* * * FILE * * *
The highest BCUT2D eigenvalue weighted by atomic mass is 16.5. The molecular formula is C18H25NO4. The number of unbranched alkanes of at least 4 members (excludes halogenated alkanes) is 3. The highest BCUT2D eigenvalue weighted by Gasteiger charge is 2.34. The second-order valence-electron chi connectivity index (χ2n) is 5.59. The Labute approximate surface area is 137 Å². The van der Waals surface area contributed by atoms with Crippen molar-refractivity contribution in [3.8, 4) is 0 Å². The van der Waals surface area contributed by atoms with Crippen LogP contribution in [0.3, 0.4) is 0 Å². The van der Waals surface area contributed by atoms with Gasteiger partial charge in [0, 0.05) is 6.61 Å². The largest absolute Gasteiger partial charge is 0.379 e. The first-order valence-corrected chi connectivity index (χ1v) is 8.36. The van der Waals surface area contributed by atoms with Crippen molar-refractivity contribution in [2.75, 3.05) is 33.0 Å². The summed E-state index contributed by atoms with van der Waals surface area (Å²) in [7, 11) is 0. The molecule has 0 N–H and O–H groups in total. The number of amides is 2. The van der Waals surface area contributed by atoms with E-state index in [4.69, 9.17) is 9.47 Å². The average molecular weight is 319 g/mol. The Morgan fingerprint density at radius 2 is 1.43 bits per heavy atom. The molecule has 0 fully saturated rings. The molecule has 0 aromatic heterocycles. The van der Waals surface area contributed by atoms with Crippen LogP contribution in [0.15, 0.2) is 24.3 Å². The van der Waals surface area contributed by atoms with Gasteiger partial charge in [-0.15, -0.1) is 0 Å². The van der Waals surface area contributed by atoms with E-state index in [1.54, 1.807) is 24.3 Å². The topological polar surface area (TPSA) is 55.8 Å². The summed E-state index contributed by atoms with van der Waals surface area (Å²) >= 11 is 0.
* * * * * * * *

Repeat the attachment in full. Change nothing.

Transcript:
The highest BCUT2D eigenvalue weighted by atomic mass is 16.5. The molecular formula is C18H25NO4. The number of unbranched alkanes of at least 4 members (excludes halogenated alkanes) is 3. The highest BCUT2D eigenvalue weighted by Gasteiger charge is 2.34. The second-order valence-electron chi connectivity index (χ2n) is 5.59. The Labute approximate surface area is 137 Å². The van der Waals surface area contributed by atoms with Crippen molar-refractivity contribution in [3.8, 4) is 0 Å². The van der Waals surface area contributed by atoms with Crippen LogP contribution in [0.3, 0.4) is 0 Å². The van der Waals surface area contributed by atoms with Gasteiger partial charge in [0, 0.05) is 6.61 Å². The largest absolute Gasteiger partial charge is 0.379 e. The first-order valence-corrected chi connectivity index (χ1v) is 8.36. The van der Waals surface area contributed by atoms with Crippen molar-refractivity contribution in [2.75, 3.05) is 33.0 Å². The summed E-state index contributed by atoms with van der Waals surface area (Å²) in [7, 11) is 0. The molecule has 0 N–H and O–H groups in total. The number of amides is 2. The van der Waals surface area contributed by atoms with E-state index in [4.69, 9.17) is 9.47 Å². The average molecular weight is 319 g/mol. The Morgan fingerprint density at radius 2 is 1.43 bits per heavy atom. The molecule has 0 fully saturated rings. The molecule has 0 aromatic heterocycles. The van der Waals surface area contributed by atoms with Crippen LogP contribution in [0.15, 0.2) is 24.3 Å². The van der Waals surface area contributed by atoms with Gasteiger partial charge in [-0.15, -0.1) is 0 Å². The van der Waals surface area contributed by atoms with E-state index in [1.54, 1.807) is 24.3 Å². The topological polar surface area (TPSA) is 55.8 Å². The summed E-state index contributed by atoms with van der Waals surface area (Å²) >= 11 is 0.